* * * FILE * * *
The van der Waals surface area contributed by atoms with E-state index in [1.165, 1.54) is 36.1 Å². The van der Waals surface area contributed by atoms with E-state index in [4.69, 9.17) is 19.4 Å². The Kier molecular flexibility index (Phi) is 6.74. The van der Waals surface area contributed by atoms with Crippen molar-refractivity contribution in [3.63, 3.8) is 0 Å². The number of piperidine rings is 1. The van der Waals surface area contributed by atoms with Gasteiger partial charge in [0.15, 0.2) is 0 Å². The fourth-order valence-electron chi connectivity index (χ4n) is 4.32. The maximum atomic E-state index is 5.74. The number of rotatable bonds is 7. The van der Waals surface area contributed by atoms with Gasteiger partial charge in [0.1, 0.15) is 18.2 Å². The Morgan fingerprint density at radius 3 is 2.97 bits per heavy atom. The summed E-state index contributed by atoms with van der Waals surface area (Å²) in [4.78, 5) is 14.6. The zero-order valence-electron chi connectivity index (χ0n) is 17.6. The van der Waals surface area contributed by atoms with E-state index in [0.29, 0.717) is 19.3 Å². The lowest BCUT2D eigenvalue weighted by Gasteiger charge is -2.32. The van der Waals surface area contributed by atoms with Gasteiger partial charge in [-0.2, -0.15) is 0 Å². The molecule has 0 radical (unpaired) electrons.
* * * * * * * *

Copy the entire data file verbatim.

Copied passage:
The van der Waals surface area contributed by atoms with E-state index in [1.165, 1.54) is 36.1 Å². The van der Waals surface area contributed by atoms with E-state index in [4.69, 9.17) is 19.4 Å². The Kier molecular flexibility index (Phi) is 6.74. The van der Waals surface area contributed by atoms with Crippen molar-refractivity contribution in [3.63, 3.8) is 0 Å². The number of piperidine rings is 1. The van der Waals surface area contributed by atoms with Gasteiger partial charge in [0.15, 0.2) is 0 Å². The fourth-order valence-electron chi connectivity index (χ4n) is 4.32. The maximum atomic E-state index is 5.74. The number of rotatable bonds is 7. The van der Waals surface area contributed by atoms with Gasteiger partial charge in [0.1, 0.15) is 18.2 Å². The Morgan fingerprint density at radius 3 is 2.97 bits per heavy atom. The summed E-state index contributed by atoms with van der Waals surface area (Å²) in [4.78, 5) is 14.6. The zero-order valence-electron chi connectivity index (χ0n) is 17.6. The van der Waals surface area contributed by atoms with E-state index in [0.29, 0.717) is 19.3 Å². The lowest BCUT2D eigenvalue weighted by Gasteiger charge is -2.32. The van der Waals surface area contributed by atoms with Gasteiger partial charge in [-0.2, -0.15) is 0 Å². The molecule has 0 radical (unpaired) electrons.